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only. Let a modern scholar explain and exemplify to me the diáornua and the arsis and thesis, and I feel pretty confident I shall be able to show him the way to give each of these passages its proper effect by quantity alone, without doing any violence to the accent either in the Greek or in the Latin.

Having hazarded these conjectures as to the principles on which the Greeks fixed the quantity of their language, and the manner in which they expressed it, I must remind the reader, that any mistakes which I may have made in this part of the subject will not necessarily invalidate the main argument. The quantity may have been established and preserved upon principles different from those which I have suggested, and yet it may still be true, that the accentual marks are correct, and that, in order to preserve the quantity, it is not necessary to misplace the accent. The object of the argument is not so much to show what the rhythm of the Greeks was, as what it was not. The whole doctrine of quantity is obscure, from the obvious reason that it is connected with music which has been lost; and that it has for many centuries ceased to be the standard for measuring the feet of verses : but accent is very simple in its own nature, there being in truth scarcely any dispute respecting its effect or its pronunciation, but only respecting the syllables to which it ought to be applied. Now this being so, we ought, upon discovering any seeming inconsistency between the two, to reason from what we understand better, to what we understand less : but we reverse the process of reasoning; from some qualities which we attribute to quantity, of which we know less, we obstinately affis certain other qualities to accent, of which we know more ; in spite of the clearest testimony of authors, who had the fullest knowledge of both, and who nerer hint at any discrepancy between them.

Our difficulty, too, in understanding the subject is materially aggravated by the defect in our education. Most of the modern scholars who have studied and taught what we call prosody, have been entirely ignorant of music. In Quinctilian's time this was looked upon as impossible. He tells us that without music his pupils could know nothing of metre or of rhythm. But it seems that either the ears of modern critics are naturally so correct as to give them an intui. tive apprehension of rhythm and metre without musical study, or that they have derived from their lucubrations in Hepbæstion and Burney so philosophical a knowledge of the principles of music, that their eyes will serve to instruct them on these subjects without the assistance of their ears:—“AmoseuẸ 8 ichupoán Toc TaAnh lớyeu φέρειν οίονται, μάλιστα μεν την αυτων αναισθησίαν, ως παν, ό, τι περ αν αυτούς έκφύγη, τούτο και δη Távtwg ávú apkrov ôv navrelog kui äxonotov." (Plutarch. de Music. 38. ed. Wyttenbach., vol. v. p. 681.)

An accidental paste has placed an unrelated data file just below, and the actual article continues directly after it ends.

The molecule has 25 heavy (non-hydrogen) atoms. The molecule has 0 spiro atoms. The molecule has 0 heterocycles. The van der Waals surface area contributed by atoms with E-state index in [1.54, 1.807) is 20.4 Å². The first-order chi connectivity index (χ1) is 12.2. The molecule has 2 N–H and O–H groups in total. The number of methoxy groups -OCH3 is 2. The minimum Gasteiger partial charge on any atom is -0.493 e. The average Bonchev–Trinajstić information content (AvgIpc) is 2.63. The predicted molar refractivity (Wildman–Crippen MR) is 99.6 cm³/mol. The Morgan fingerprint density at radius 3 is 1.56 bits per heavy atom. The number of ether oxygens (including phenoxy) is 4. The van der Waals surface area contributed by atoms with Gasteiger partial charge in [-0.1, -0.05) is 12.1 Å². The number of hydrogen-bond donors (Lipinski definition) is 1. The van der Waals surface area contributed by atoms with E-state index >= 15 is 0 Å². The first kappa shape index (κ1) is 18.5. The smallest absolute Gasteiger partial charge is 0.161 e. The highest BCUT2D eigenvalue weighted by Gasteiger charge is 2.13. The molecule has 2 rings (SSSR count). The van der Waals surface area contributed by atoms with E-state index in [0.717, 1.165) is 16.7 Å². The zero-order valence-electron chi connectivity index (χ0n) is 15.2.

Finally, I must again remind the reader of the state of the question. I limit my endeavour to persuade him to read Saint Luke according to the marks. My conjectures as to quantity are only subsidiary to this argument, and are merely used by way of reply to an objection. I will suppose - that I have not only been unsuccessful in giving the reader an idea how Greek poetry was recited, but that he rises with the same conviction with which he sat down, that the accents, as evinced by the marks, are inconsistent with poetical rhythm. Still I contend that this affords no reasonable ground for neglecting the marks in prose. If we end in the persuasion, not only that we ourselves cannot pronounce a payuátwv in an iambic verse without spoiling the rhythm, but that the ancient Greeks could not do so, then the only reasonable conclusion is, that which Primatt has drawn, that in verse it must be read at payuatw. This would only be to extend to metre generally what we have seen is sometimes true of choral music at least, that it prevents our distinguishing the accents. We might contend that, as in the chorus in Orestes the circumflex of κτυπείτε is annihilated (ήφανισται), So, in the iambic, the acute on the middle syllable of paymatwn is drowned or destroyed by the rhythm: without disputing the authority of those authors who teach us generally that KTUTETTe is a properispastic and a payuátwv a paroxytone. I do not agree with this theory as to the difference between